I had read the fun book Eat This Not That a few months prior, and I’ll have to be honest – I was truly surprised by most of the recommendations. I didn’t know if I should eat a hamburger or a BLT. I didn’t know the caloric impact of a sundae or a basket of French fries. I didn’t know which foods had more fat in them than others. I didn’t know anything about nutritional decisions.

Luckily, I recognized the importance of nutritional knowledge to the success of my ultimate outcome, so I resolved to read at least one book each month.

I would consider Eat This Not That the impetus to the realization that I had a lot to learn about nutrition. I wouldn’t necessarily call it a nutritional book because it doesn’t teach you anything about the way your body uses food to function, but it is definitely a good gauge of your nutritional know-how. A quiz book of sorts!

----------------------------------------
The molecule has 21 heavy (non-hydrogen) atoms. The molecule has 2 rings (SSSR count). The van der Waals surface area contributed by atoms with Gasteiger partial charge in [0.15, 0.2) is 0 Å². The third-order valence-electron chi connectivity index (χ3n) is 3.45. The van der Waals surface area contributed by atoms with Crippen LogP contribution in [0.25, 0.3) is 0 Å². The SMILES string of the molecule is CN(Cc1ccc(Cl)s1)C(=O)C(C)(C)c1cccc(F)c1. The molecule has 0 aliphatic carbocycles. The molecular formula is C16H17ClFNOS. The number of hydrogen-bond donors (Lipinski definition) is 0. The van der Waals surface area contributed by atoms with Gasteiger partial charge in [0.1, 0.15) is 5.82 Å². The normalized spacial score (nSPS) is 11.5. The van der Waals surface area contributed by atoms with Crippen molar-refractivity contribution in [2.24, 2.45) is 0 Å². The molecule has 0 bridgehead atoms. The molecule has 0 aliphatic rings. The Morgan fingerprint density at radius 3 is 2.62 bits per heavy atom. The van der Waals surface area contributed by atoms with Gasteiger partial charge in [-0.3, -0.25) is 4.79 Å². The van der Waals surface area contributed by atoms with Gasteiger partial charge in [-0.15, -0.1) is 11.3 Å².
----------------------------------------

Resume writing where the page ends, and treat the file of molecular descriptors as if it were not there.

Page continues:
The following books are what really helped me the most. They were all great in their own way, adding to my nutritional knowledge foundation bit by bit in different ways. I have listed them in order of importance, i.e. how much they contributed to my nutritional knowledge and making me better at distinguishing good foods from bad.

Atkins for Life – This book helped me learn a lot about the role sugar plays in our bodies. It’s a pretty technical book, which I loved. This was the first time I found the term “insulin resistance” explained in a way that I could understand.

This Amazon review basically sums up the book, “Atkins argues that low-fat meals are high-carbohydrate missiles, causing the body to produce excess insulin, which then produces fat, slows down metabolism, and tips the scale.” While I don’t follow a low card diet plan, this information was extremely useful on my journey.

This is Why You’re Fat

I just loved Jackie Warner’s no nonsense approach to weight gain. I could tell I would like it from the minute I read the title. I did, indeed, want to know why I was fat, and she showed me not only why, but how I could fix that problem forever. This book is FULL of practical advice.

You: On a Diet by Dr. Oz